My Take Tuesday: The Value of a Mentor
During the last year of most veterinary school programs, time is set aside for students to spend away from the veterinary school immersed in clinical practice in what is known as a preceptorship. At Washington State University, this is a four-credit (four-week) guided preceptorship experience.
I didn’t have the luxury of visiting the list of clinics that provided a mixed-animal (a clinic that treats large and small animals) preceptorship because of my chaotic schedule of rotations at the veterinary school. Instead, I sat in an office and read over a binder of information about the possible selections. A new clinic had just been added to the book that was offering a guided preceptorship for the first time. The name of the clinic was Mt. Spokane Veterinary Hospital. It was located north of Spokane, in Mead, right off Newport Highway. I had a gut feeling that this would be the best place for me to complete my preceptorship. I would be the very first student preceptor at the clinic.
Of all of the training I have received during my career as a veterinarian, I count the four weeks spent at Mt. Spokane Veterinary Hospital as the most influential and consequential in where I am today.
I found the team at the hospital very welcoming and nurturing. Every team member made me feel welcome from day one. I quickly learned of the flow of the hospital and began assisting in appointments and surgeries.
Drs. Randy Scott and Luther McConnel were very generous with their time.
Having a student dampens the efficiency of the clinic as it requires much time and patience. Busy veterinary practices can be extremely intense to the exclusion of student education. I found their practice to be the exact opposite. The case load was vast and diverse, but they took the time to make sure I felt involved and that I was learning about the routine cases that rarely present to veterinary school teaching hospitals.
Veterinary school does not provide much surgical experience. We learn anatomy and have extensive classroom training on tissue handling and surgery, but actual hands-on surgery is something that is typically acquired away from the veterinary school.
During my month working with Dr. Scott, I had the opportunity to tweak and refine my surgical skills. Dr. Scott never criticized me, rather he gave me pointers on how to hold surgical instruments and how to precisely use a scalpel and place suture knots. He did this in a manner that was constructive and not condescending. He created an environment of learning. He saw something in me that I did not see. He taught me to trust my skill and my ability as I entered the real world as a practicing veterinarian. He became a trusted mentor.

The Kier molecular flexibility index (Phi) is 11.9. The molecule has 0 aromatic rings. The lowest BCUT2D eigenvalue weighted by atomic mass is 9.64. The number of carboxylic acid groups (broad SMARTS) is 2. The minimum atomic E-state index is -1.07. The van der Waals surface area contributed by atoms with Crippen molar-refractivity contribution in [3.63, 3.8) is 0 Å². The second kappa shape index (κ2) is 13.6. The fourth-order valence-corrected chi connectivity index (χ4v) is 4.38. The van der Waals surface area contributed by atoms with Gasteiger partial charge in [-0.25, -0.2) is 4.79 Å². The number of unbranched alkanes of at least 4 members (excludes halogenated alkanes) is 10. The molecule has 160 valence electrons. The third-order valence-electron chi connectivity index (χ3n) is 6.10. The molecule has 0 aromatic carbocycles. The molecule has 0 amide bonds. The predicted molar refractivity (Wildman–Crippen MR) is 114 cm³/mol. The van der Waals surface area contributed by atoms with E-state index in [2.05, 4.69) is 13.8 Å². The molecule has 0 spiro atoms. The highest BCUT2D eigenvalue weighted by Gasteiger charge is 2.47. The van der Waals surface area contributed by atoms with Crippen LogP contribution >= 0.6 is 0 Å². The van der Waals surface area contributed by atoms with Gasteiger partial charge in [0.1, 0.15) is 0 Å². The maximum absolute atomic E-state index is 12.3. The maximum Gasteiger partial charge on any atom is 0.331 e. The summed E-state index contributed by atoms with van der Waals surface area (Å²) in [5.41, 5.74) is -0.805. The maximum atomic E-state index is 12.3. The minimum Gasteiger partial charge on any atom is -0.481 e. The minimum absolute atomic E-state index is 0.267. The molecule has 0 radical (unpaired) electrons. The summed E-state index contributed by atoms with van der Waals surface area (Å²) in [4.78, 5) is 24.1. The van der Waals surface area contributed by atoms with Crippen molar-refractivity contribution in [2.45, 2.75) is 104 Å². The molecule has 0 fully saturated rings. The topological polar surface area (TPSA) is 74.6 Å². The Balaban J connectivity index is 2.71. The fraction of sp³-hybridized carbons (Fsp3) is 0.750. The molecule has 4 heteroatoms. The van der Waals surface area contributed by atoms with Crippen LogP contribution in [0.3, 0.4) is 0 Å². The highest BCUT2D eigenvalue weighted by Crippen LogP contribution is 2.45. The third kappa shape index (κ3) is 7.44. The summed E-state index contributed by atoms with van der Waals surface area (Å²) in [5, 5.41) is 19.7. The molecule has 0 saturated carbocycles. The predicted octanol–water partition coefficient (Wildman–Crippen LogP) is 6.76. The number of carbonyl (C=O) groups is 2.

Dr. Randy Scott is a truly unselfish person who helped me with little in return. He was genuinely altruistic. He built my confidence, encouraged me to grow, and patiently watched me fall and regain my balance. He saw something in me that I didn’t even know I possessed.
The word “mentor” as applied to such a person has its roots in Greek mythology. In the Odyssey, Mentor was a character who advised and protected Odysseus’ son Telemachus. A 1699 novel called Les Aventures de Télémaque (“The Adventures of Telemachus”), introduced a character named Mentor who served as Telemachus’ tutor. Mentor was the hero of the story, and turned out to be Minerva, the goddess of wisdom, in disguise. The modern usage of the term “mentor” seems to have arisen from that book.
A great mentor wants you to succeed, and he or she will actively support your success with words and action. The great mentor will never be envious or feel threatened by your growth; he or she will congratulate you on your triumphs and help you recover from your setbacks. The generous mentor will make connections or offer resources that could be useful to you whenever he or she can. Most important, a generous mentor believes in your potential, and communicates that to you freely and with hope. The generous mentor supports you to become the person you want to become.
How grateful I am for the mentorship I received under Dr. Randy Scott. Looking back at all the opportunities I’ve had as veterinarian have pivoted on the training that I received from him. My first veterinary work on deer, elk and moose all began during my time at his clinic. I would have never had the courage to work with reindeer without this essential knowledge base. My surgical skill, from the way I hold my suture and my needle drivers, to the way I perform orthopedic surgery, all began and were nurtured under his mentorship. He taught me that what we did was small and beautiful- but that the animals we helped were precious.
Over the years, I have remained close with Dr. Scott. He has even stopped in to visit my veterinary hospital in Springville. He has done so much for me and taught me so much about science, about life, about everything. My biggest fear has always been in letting him down. I work my hardest so that he can be proud of me and to show him that his trust in me was not wasted.
The true test of one’s character comes when there exists no sphere of recognition potential, no roar and support of a crowd and no chance of fame or fortune. Being simply motivated by the genuine desire to help others, never entertaining the thought of self-interest, is the defining characteristic of a good mentor.
If you are lucky, and few of us are, at some point in your life you acquire a good mentor. Timing and chance aligned in my life and I was able to find one. I will forever count this mentor as a cherished and dear friend.
And that is my take,
N. Isaac Bott, DVM
Pictured are Dr. Randy Scott and I at Mountain West Animal Hospital